Tony Santana Ross is an asteroid hunter.
At nightfall, after his final sightings of fiery clouds and flamingo sunlight fade to black, he gazes up into the sky to watch space rocks swim along the gravitational tides of our solar system. Sometimes he sees shards sailing casually by the Earth, gently greeting the telescopes with a “hello,” never to be observed again.
Occasionally, one of them would fish in a crash course with the Fluffy Blue Orb.
Last year, Santana Ross, a planetary scientist at the University of Alicante in Spain, was catapulted into action when astronomers realized an asteroid named 2022 WJ1 was heading right for the Canada-US border. With only four hours left on the clock, he rallied his team to help determine the threat of this asteroid.
What cities might threaten? Will it be like Chicxulub killing dinosaurs or just making a “tumbling” sound before plunging into a powerful body of water? “Fortunately, the object was small and just produced an amazing fireball,” he concluded.
But what if such a warning of time-sensitive asteroids was sent back in November of 2020, when the Santana Ross telescopes were shut down because wildfires ravaged the area and covered the lenses with ink layers of ash? Or in February of 2021, when wildfire debris made its way into some of the telescopes, forcing astronomers to disassemble the instruments and siphon blobs of soot out of them after the winds settled?
“Climate change is already affecting astronomy and my work,” said Santana Ross.
Studies have shown time and again that climate change leads to an increase in the incidence and intensity of wildfires over the years. With the current trajectory of greenhouse gas emissions, some models predict that the risk of very large wildfires in the United States will increase sixfold by mid-century.
Santana Ross said that as his telescope was shut down, he got the news of the outage from the comfort of home. “There was no big drama.”
But those fires kept his team from using the telescopes for a few weeks.
“The bottom line here is that we were lucky this time and we just missed a few regular notes,” he said. “Next time, we might face a real threat.”
Over the past few decades, climate change has altered our relationship with the Earth.
Global industries still burn coal to generate cheap energy, spreading dangerous fossil fuel waste into the atmosphere, forcing our planet to warm, and ultimately fueling destruction like Forest fires In charge of the Santana Ross Research District. Meanwhile, scientists are trying to learn how to shelter endangered animals left without homes because deforestation has destroyed wildlife habitats, as well as how to deal with hurricanes that rip apart coastal villages.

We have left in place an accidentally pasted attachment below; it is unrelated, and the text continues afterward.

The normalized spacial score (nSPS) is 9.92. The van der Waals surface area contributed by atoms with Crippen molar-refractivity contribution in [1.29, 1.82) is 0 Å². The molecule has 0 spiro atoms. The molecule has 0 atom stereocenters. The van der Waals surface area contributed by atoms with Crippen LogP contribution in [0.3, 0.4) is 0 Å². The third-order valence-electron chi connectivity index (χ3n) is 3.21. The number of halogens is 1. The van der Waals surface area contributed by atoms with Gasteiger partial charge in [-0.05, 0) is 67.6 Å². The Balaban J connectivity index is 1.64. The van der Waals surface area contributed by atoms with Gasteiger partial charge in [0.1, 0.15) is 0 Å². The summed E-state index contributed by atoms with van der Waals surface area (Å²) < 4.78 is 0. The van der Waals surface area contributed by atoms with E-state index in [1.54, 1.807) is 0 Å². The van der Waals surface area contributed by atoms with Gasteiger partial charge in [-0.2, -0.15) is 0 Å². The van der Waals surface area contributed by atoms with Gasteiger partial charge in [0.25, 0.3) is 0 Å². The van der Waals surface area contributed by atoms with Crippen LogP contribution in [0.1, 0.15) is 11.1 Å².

It is as if we are not part of our own planet anymore, no longer blending into its environment like the oak trees and butterflies with whom we share cosmic material. It is as if we are struggling to regain our rightful place as earthlings.
But amid the chaos, astronomers are beginning to ponder another heartbreaking angle to the crisis. Not only has our relationship with Earth evolved, but climate change may pollute our relationship with the rest of the universe as well.
As global warming ramps up, Earth-based telescopes will find it harder to alert us about asteroids, show shimmering galaxies and glimpse the mysterious exoplanets that inhabit the rest of eternity–the wonders that unite us beneath the layers of our discord, as evidenced by the ubiquitous love we witnessed for the James Webb Space Telescope. NASA’s James Webb two Christmases ago.
TornadoesAnd FloodsAnd fires and Drought It became the norm in centers of astronomy such as Hawaii and New Mexico. Sites like Les Makes Observatory in Paris have been hit by severe storms at the same time Santana Ross had to battle bushfires near his instruments in Australia.
And it’s not just complete disasters that we have to worry about. It’s also the smaller stuff: changes in temperature, humidity, constant weather—elements that telescopes typically rely on to work in a peak shape.